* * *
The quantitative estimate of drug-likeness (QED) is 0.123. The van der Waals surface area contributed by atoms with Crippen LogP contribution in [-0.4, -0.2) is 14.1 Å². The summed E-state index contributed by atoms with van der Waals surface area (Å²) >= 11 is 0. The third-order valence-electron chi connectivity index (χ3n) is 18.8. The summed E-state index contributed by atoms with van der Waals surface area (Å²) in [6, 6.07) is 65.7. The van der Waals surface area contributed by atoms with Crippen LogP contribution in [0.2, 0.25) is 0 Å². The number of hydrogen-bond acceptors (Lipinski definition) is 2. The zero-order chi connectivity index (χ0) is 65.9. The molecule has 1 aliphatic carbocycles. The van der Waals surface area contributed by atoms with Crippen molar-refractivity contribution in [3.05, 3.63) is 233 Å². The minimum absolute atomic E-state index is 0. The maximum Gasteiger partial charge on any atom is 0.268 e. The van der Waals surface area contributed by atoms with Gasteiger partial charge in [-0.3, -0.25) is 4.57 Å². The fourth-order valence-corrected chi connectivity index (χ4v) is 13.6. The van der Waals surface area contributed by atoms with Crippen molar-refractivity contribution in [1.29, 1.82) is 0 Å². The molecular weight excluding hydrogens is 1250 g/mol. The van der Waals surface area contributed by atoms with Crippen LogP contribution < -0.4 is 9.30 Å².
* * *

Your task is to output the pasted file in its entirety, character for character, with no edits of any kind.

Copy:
The quantitative estimate of drug-likeness (QED) is 0.123. The van der Waals surface area contributed by atoms with Crippen LogP contribution in [-0.4, -0.2) is 14.1 Å². The summed E-state index contributed by atoms with van der Waals surface area (Å²) >= 11 is 0. The third-order valence-electron chi connectivity index (χ3n) is 18.8. The summed E-state index contributed by atoms with van der Waals surface area (Å²) in [6, 6.07) is 65.7. The van der Waals surface area contributed by atoms with Crippen LogP contribution in [0.2, 0.25) is 0 Å². The number of hydrogen-bond acceptors (Lipinski definition) is 2. The zero-order chi connectivity index (χ0) is 65.9. The molecule has 1 aliphatic carbocycles. The van der Waals surface area contributed by atoms with Crippen molar-refractivity contribution in [3.05, 3.63) is 233 Å². The minimum absolute atomic E-state index is 0. The maximum Gasteiger partial charge on any atom is 0.268 e. The van der Waals surface area contributed by atoms with Gasteiger partial charge in [-0.3, -0.25) is 4.57 Å². The fourth-order valence-corrected chi connectivity index (χ4v) is 13.6. The van der Waals surface area contributed by atoms with Crippen molar-refractivity contribution in [1.29, 1.82) is 0 Å². The molecular weight excluding hydrogens is 1250 g/mol. The van der Waals surface area contributed by atoms with Crippen LogP contribution < -0.4 is 9.30 Å².